The San Jose Sharks fired coach Peter DeBoer and several assistants, including Hedberg, on Dec. 11 ending his four-plus year run as the goaltender coach. It was then the Hedberg family seriously considered a return to Europe. A friend mentioned his name to Mora officials looking for a new leader and a couple months later the deal was done.
“I always liked the organization and the way they did things,” Hedberg told The Atlanta Journal-Constitution. “It’s a small, small team but they’ve always been competitive. They are tough to play against. They have a lot of pride. For me, I got really intrigued about it. It’s a good social situation for us. … Everything just fit.”
Now, after the better part of 23 years in stops all over North America, Hedberg is going home.
Hedberg was drafted by the Philadelphia Flyers in 1994 (ninth round, 218th overall). He never got an invite to come to the United States to camp. He left Sweden in 1997 and tried the minor-league route. After another season with Leksands in 1998, he was traded to the Sharks and came back to the North America – and stayed.
Hedberg made his NHL debut with the Pittsburgh Penguins in 2000. He also played for the Vancouver Canucks (2003-04), the Dallas Stars (2005-06), the Thrashers (2007-10) and the New Jersey Devils (2010-13).
Hedberg played under DeBoer with the Devils and after being bought out of his contract his final season, worked as a special assistant to general manager Lou Lamoriello. He joined DeBoer with the Sharks in 2015 as the goaltender coach.
Thrashers goaltender #1 Johan Hedberg concentrates on the puck as the Maple Leafs prepare to shoot on goal during 1st period action, Philips Arena, Thursday, Nov. 29, 2007. CURTIS COMPTON / Staff
Credit: Curtis Compton
Credit: Curtis Compton
“It just fell in my lap,” Hedberg said of his transition from player to coach. “I really enjoyed it. It’s been a great run. I learned a lot from the coaches, management and players I’ve been around.
“Now, I wanted to have a new challenge and do something more, have more say or do things my own way. I was thinking about trying to get a job in Europe somewhere as an assistant coach or head coach. This ended up being perfect. We are on the same page with the guys in Mora in what we want to create. I’m excited about that.”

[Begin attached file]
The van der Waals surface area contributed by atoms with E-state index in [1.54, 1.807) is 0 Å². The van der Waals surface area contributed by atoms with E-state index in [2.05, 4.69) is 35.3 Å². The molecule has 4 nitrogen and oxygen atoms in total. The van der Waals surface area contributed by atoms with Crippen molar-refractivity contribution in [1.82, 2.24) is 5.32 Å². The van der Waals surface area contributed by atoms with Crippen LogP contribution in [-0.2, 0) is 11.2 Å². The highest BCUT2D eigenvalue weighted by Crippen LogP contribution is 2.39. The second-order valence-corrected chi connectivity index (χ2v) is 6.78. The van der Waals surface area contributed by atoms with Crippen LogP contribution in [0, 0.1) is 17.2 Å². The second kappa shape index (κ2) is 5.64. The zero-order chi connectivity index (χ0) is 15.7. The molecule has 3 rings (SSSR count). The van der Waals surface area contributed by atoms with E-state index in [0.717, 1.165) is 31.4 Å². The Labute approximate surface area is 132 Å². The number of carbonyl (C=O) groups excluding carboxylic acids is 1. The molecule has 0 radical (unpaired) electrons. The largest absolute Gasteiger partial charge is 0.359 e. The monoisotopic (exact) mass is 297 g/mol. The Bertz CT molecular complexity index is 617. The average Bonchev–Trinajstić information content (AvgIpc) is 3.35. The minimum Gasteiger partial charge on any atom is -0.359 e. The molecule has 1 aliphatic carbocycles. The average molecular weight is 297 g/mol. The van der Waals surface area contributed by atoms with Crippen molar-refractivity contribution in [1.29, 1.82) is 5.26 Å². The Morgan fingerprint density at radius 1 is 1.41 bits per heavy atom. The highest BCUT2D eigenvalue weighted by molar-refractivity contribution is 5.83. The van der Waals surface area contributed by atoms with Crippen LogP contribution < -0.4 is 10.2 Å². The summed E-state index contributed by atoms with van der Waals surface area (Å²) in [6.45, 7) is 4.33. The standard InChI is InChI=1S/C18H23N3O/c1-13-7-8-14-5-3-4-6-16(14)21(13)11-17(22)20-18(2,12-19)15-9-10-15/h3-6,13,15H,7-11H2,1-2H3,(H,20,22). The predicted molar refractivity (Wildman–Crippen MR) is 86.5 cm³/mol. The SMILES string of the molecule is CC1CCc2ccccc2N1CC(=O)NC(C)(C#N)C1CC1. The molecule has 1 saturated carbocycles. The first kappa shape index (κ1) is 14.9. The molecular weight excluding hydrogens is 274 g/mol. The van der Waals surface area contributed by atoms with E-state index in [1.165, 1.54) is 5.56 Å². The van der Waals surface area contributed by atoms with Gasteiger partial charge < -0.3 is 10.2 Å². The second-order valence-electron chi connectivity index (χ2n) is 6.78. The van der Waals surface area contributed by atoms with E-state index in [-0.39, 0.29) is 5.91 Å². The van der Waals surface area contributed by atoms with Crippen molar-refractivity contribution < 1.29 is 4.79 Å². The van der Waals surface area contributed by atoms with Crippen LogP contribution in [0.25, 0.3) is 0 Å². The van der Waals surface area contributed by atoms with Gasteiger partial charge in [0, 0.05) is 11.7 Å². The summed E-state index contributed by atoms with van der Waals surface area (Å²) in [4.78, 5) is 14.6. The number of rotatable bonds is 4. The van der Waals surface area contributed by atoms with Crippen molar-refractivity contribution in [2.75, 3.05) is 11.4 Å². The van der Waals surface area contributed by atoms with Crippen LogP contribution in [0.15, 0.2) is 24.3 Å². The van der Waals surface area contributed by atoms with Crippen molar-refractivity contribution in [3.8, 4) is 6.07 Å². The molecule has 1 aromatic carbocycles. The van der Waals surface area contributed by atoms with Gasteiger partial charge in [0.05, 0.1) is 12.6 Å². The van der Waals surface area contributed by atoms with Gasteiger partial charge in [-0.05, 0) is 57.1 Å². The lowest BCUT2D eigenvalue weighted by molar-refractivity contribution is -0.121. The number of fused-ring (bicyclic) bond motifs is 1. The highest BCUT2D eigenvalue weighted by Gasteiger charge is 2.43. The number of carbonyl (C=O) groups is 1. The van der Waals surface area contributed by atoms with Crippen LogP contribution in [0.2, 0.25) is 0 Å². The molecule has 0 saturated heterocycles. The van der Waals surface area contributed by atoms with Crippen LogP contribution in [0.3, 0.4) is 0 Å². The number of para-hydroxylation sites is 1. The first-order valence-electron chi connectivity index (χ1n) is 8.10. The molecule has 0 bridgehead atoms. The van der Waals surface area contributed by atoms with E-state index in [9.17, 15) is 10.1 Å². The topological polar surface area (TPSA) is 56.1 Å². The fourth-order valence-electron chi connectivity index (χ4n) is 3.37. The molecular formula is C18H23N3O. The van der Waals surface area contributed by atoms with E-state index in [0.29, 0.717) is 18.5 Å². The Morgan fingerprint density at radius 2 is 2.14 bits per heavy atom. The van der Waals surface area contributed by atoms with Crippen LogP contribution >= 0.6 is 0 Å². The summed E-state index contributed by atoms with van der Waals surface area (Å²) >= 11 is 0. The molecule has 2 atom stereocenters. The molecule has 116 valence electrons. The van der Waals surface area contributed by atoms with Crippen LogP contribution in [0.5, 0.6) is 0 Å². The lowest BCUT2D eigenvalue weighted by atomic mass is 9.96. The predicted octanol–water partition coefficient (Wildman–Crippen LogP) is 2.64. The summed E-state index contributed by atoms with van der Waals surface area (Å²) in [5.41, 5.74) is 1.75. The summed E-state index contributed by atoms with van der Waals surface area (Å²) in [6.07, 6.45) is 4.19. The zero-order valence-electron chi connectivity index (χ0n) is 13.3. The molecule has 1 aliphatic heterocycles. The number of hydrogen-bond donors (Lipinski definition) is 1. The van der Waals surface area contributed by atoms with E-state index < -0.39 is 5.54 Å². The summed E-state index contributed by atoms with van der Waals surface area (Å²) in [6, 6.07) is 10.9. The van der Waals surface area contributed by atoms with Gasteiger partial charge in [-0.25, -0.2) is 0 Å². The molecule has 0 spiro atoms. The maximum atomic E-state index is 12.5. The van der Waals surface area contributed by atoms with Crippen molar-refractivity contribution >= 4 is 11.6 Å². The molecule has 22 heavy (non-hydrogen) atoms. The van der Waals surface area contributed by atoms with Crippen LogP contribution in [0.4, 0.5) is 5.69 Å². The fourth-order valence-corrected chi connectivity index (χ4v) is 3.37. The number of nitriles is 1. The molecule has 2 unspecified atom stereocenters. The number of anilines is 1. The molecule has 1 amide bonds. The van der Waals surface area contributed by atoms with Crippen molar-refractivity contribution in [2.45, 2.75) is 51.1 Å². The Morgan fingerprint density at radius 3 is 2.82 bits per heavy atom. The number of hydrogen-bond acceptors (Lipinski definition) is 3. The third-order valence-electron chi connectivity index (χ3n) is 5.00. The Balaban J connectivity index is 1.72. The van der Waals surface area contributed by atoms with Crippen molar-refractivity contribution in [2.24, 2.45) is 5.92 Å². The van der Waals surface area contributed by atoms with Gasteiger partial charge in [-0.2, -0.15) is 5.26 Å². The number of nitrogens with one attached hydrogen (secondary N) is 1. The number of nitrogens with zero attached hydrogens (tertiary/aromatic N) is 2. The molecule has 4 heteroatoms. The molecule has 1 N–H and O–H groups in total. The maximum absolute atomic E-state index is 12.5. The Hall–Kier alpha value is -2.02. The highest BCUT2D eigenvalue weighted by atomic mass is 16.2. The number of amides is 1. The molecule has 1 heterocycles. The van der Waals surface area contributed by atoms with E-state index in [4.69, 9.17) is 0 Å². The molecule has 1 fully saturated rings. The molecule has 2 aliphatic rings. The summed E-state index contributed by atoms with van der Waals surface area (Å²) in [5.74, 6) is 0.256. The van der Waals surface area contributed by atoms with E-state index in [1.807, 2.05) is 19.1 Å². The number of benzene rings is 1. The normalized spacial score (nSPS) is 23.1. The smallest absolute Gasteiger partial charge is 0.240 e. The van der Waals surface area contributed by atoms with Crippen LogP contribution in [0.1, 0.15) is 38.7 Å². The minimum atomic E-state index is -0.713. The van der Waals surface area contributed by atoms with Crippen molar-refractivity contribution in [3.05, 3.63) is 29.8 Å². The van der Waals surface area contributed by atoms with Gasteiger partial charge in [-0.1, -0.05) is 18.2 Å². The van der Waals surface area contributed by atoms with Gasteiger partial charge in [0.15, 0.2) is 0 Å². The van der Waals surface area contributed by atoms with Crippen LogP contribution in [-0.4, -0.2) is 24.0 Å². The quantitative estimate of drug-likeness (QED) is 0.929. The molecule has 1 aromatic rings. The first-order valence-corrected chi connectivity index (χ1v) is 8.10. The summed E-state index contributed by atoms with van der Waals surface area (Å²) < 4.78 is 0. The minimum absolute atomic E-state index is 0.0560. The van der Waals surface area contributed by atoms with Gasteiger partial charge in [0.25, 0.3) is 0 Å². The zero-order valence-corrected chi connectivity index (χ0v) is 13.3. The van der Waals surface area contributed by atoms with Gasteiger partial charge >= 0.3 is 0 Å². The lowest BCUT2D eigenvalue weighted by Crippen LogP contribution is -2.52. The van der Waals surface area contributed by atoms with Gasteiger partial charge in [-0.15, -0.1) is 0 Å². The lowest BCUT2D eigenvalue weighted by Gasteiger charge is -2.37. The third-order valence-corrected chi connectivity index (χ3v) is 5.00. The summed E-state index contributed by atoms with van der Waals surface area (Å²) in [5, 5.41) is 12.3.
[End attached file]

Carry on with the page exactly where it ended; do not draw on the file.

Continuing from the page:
Hedberg remains in California, unable to travel because of the conoravirus pandemic. He has plans to return to Sweden in early June, but that remains to be seen because of international travel restrictions. He has remained engaged in his new position working on recruiting, scouting and organizational development by phone and video conference. There are plans to get on the ice Aug. 1 if possible.
“I kind of know what works for me,” Hedberg said. “Take things from different coaches but I want to find my own way. I think the most important thing for coaches is you have to be yourself. If you aren’t, players see through that pretty quickly. I’m going to take all the knowledge I have over the years and put it into my own coaching way and hopefully we are going to have some success.”
Mora and Leksands have battled recently to stay in the elite division of the Swedish hockey league and not be relegated to the second division. Currently Leksands is with the elites, Mora is not. That’s where Hedberg comes in.
Hedberg, always a fan favorite, especially in Atlanta, still looks fondly on his time with the Thrashers. He, like a lot of people, laments the ownership situation and the lack of a grassroots effort to grow the sport of hockey in Atlanta.
“It’s a shame it didn’t work out because everything was there,” Hedberg said. “The fan base was getting built. The arena was phenomenal. For me, they should have started building the grass roots much stronger right away, making sure they were putting rinks up in every little town. You have to get the kids playing to get the sport to grow in the city and become part of it. You get a pro team and pretty much nothing else, you need the kids to get interested, get the parents interested, to grow it.”
Now, a new chapter for Hedberg. He soon will be leaving Los Gatos, California, for Mora, Sweden, with quite an NHL career behind.